10      On 15 November 2006 Simba Toys filed an application for a declaration of invalidity of that mark pursuant to Article 51(1)(a) of Regulation No 40/94, read in conjunction with Article 7(1)(a) to (c) and (e) thereof.

11      By decision of 14 October 2008, the Cancellation Division of EUIPO rejected that application in its entirety.

12      On 23 October 2008, the appellant filed a notice of appeal with EUIPO, pursuant to Articles 57 to 62 of Regulation No 40/94 (now Articles 58 to 64 of Regulation No 207/2009), against that decision. In support of its action it alleged infringement of Article 7(1)(a) to (c) and (e) of Regulation No 40/94.

13      By the decision at issue, the Board of Appeal confirmed the decision of the Opposition Division of 14 October 2008 and dismissed the action.

 The proceedings before the General Court and the judgment under appeal

14      By application lodged at the Registry of the General Court on 6 November 2009, Simba Toys brought an action seeking annulment of the decision at issue.

15      In support of its action, it relied on eight pleas in law, alleging infringement of the first sentence of Article 75 and of the first sentence of Article 76(1) of Regulation No 207/2009, and infringement of Article 7(1)(b), Article 7(1)(c), Article 7(1)(e)(i) to (iii) and Article 7(3) of Regulation No 40/94.

16      By the judgment under appeal, the General Court dismissed that action as unfounded.

 Forms of order sought

17      Simba Toys claims that the Court should:

–        set aside the judgment under appeal;

–        annul the decision at issue; and

–        order Seven Towns and EUIPO to pay the costs.

18      Seven Towns and EUIPO contend that the Court should:

–        dismiss the appeal; and

–        order Simba Toys to pay the costs.

 The request for the reopening of the oral part of the procedure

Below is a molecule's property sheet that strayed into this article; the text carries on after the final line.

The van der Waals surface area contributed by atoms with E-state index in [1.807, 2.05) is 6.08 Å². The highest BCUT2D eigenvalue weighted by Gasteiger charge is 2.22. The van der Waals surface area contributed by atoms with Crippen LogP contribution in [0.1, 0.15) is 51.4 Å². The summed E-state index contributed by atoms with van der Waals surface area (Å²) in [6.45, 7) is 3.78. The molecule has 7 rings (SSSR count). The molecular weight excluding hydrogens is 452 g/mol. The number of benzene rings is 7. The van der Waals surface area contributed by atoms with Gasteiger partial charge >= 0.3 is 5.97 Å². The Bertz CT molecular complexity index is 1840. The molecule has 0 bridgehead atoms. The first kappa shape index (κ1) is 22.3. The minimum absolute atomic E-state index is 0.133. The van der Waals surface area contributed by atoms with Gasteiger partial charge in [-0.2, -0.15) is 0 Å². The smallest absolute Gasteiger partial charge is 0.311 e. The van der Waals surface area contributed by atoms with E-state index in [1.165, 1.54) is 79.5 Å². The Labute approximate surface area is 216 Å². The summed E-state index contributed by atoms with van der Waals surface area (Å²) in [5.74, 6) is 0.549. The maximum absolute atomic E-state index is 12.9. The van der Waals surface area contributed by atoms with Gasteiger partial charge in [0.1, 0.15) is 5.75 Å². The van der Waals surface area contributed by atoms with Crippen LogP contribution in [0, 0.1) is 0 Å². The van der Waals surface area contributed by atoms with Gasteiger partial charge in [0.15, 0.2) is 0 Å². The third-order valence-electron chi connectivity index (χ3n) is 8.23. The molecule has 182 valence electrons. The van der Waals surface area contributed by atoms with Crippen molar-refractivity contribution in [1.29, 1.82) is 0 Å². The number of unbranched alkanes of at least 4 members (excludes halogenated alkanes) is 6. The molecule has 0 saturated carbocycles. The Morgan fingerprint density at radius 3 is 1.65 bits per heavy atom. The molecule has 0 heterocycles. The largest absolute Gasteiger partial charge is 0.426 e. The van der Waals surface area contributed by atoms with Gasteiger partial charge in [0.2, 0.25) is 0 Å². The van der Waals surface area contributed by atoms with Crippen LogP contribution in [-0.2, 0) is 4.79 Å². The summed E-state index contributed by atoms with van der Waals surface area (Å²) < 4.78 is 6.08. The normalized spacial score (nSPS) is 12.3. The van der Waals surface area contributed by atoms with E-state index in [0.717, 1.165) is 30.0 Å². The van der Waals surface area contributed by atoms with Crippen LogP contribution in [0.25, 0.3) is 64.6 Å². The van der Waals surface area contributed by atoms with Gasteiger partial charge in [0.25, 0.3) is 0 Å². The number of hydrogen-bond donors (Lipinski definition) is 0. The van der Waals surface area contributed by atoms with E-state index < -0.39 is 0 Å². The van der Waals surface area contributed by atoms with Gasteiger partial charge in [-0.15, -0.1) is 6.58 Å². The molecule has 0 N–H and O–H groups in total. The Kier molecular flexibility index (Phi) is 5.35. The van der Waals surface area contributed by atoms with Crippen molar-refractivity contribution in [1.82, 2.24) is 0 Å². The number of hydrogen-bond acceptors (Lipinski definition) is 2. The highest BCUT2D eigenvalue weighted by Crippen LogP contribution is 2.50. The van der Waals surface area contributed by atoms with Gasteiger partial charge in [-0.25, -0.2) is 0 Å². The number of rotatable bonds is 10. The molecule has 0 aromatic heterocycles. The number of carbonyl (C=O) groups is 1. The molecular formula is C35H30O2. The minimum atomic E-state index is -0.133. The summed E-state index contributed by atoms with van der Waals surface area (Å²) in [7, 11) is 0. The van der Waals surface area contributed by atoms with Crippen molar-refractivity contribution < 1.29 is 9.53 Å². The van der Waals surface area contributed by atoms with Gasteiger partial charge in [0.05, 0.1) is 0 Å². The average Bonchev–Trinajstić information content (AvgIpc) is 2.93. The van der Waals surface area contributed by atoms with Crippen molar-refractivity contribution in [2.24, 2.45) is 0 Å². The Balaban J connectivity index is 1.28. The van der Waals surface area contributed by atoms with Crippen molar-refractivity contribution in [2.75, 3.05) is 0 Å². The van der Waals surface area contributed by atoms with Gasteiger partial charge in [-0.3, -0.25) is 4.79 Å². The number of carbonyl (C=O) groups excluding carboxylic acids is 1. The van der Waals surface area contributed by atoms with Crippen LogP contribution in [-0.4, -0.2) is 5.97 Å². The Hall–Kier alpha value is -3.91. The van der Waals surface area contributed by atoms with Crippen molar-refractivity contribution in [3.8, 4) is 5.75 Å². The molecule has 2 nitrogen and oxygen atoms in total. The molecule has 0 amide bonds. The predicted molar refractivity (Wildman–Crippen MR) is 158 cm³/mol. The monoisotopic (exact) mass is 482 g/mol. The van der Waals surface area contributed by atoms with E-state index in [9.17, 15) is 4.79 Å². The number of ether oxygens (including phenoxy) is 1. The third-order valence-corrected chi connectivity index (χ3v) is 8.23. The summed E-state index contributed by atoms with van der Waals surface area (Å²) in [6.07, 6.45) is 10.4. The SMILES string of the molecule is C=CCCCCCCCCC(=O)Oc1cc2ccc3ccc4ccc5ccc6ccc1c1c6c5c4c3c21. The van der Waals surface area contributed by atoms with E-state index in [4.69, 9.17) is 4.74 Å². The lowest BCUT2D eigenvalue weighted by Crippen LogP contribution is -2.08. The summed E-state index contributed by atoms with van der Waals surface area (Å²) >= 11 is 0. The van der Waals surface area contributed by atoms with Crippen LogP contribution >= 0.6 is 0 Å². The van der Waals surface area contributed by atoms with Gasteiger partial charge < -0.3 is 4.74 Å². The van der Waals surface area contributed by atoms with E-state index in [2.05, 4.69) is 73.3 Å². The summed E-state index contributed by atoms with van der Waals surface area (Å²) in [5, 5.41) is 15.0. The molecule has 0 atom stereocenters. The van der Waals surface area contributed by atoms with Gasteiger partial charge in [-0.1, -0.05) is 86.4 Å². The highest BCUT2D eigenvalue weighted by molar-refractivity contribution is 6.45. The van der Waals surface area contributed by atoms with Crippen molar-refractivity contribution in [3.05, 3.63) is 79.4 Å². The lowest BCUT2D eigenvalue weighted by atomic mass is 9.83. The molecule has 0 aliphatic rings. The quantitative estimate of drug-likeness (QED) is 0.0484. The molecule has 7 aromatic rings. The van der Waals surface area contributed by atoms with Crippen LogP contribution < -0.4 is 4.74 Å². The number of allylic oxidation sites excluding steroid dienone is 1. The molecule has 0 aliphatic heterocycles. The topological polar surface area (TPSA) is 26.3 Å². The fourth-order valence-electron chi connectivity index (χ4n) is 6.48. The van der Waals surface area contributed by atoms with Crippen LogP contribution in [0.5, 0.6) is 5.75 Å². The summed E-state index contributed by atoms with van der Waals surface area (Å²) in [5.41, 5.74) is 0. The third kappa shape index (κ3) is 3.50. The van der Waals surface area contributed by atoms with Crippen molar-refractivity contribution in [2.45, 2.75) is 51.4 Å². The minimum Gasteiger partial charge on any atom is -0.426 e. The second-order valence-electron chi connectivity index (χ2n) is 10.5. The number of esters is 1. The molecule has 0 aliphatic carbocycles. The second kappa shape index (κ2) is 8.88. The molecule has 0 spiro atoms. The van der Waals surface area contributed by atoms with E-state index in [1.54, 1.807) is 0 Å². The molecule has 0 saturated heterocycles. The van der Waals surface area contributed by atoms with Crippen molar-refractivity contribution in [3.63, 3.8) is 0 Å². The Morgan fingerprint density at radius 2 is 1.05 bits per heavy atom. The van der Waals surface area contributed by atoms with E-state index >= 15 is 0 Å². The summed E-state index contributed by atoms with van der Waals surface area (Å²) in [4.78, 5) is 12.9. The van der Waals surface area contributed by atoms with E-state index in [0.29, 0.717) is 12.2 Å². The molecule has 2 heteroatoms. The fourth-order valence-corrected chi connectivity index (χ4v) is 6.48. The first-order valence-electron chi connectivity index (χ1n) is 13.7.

19      By letter of 7 July 2016, Seven Towns requested the reopening of the oral part of the procedure.

20      That company claims, in essence, that the Advocate General, in his Opinion, relied on facts and raised arguments which had not been debated between the parties or before the General Court or the Court of Justice, so far as concerns, inter alia, the definition of the function of the goods at issue, the identification of the essential characteristics of the sign and the assessment of the functionality of the shape of a cube.

21      It that respect, it must be recalled that the Court may at any time, after hearing the Advocate General, order the reopening of the oral part of the procedure under Article 83 of its Rules of Procedure, in particular if it considers that it lacks sufficient information or where the case must be decided on the basis of an argument which has not been debated between the interested parties (see, to that effect, judgment of 7 April 2016, Marchon Germany, C-315/14, EU:C:2016:211, paragraph 19).

22      That is not the case here. The Court, after hearing the Advocate General, considers that it has all the information necessary to enable it to give a ruling and that the case does not have to be examined in the light of any new fact which is of such a nature as to be a decisive factor for its decision or in the light of any argument which has not been debated before it.

23      In those circumstances, it is not appropriate to accede to the request of Seven Towns that the oral part of the procedure be reopened.

 The appeal

 Arguments of the parties

24      In support of its appeal, Simba Toys puts forward six grounds. By its first ground of appeal, it submits that the General Court, in paragraphs 50 to 77 of the judgment under appeal, infringed Article 7(1)(e)(ii) of Regulation No 40/94, which provides that signs which consist exclusively of the shape of goods which is necessary to obtain a technical result are not to be registered.

25      In that respect, Simba Toys claims, in the first place, that the General Court, in paragraph 72 of the judgment under appeal, erred in making the application of Article 7(1)(e)(ii) of Regulation No 40/94 subject to the requirement that a technical result may at least be ‘inferred with sufficient certainty’ from the representation of the mark concerned. According to the appellant, no such requirement to ‘fathom precisely’ can be inferred from either the wording of that provision or from the case-law and, in addition, such a requirement goes against the objective thereof.